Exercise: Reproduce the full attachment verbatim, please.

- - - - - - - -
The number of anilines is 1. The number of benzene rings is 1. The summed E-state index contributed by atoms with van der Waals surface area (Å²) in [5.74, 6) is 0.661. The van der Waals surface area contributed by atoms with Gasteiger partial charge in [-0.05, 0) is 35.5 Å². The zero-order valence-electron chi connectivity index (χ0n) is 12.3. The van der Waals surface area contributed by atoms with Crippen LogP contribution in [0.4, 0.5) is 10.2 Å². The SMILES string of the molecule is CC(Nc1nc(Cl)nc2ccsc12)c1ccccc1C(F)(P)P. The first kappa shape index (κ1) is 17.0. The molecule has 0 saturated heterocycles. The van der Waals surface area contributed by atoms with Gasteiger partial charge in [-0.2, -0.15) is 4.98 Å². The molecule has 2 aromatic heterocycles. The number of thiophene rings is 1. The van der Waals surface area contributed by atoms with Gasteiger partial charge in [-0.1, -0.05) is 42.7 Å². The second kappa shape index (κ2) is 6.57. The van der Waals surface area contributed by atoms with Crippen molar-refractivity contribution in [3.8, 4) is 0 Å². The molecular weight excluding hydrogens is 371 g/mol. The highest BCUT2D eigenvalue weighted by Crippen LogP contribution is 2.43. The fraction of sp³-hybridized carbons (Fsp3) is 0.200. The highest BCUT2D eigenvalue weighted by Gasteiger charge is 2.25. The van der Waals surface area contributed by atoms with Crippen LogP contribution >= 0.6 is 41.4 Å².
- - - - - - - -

The number of anilines is 1. The number of benzene rings is 1. The summed E-state index contributed by atoms with van der Waals surface area (Å²) in [5.74, 6) is 0.661. The van der Waals surface area contributed by atoms with Gasteiger partial charge in [-0.05, 0) is 35.5 Å². The zero-order valence-electron chi connectivity index (χ0n) is 12.3. The van der Waals surface area contributed by atoms with Crippen LogP contribution in [0.4, 0.5) is 10.2 Å². The SMILES string of the molecule is CC(Nc1nc(Cl)nc2ccsc12)c1ccccc1C(F)(P)P. The first kappa shape index (κ1) is 17.0. The molecule has 0 saturated heterocycles. The van der Waals surface area contributed by atoms with Gasteiger partial charge in [-0.2, -0.15) is 4.98 Å². The molecule has 2 aromatic heterocycles. The number of thiophene rings is 1. The van der Waals surface area contributed by atoms with Gasteiger partial charge in [-0.1, -0.05) is 42.7 Å². The second kappa shape index (κ2) is 6.57. The van der Waals surface area contributed by atoms with Crippen molar-refractivity contribution in [3.8, 4) is 0 Å². The molecular weight excluding hydrogens is 371 g/mol. The highest BCUT2D eigenvalue weighted by Crippen LogP contribution is 2.43. The fraction of sp³-hybridized carbons (Fsp3) is 0.200. The highest BCUT2D eigenvalue weighted by Gasteiger charge is 2.25. The van der Waals surface area contributed by atoms with Crippen LogP contribution >= 0.6 is 41.4 Å².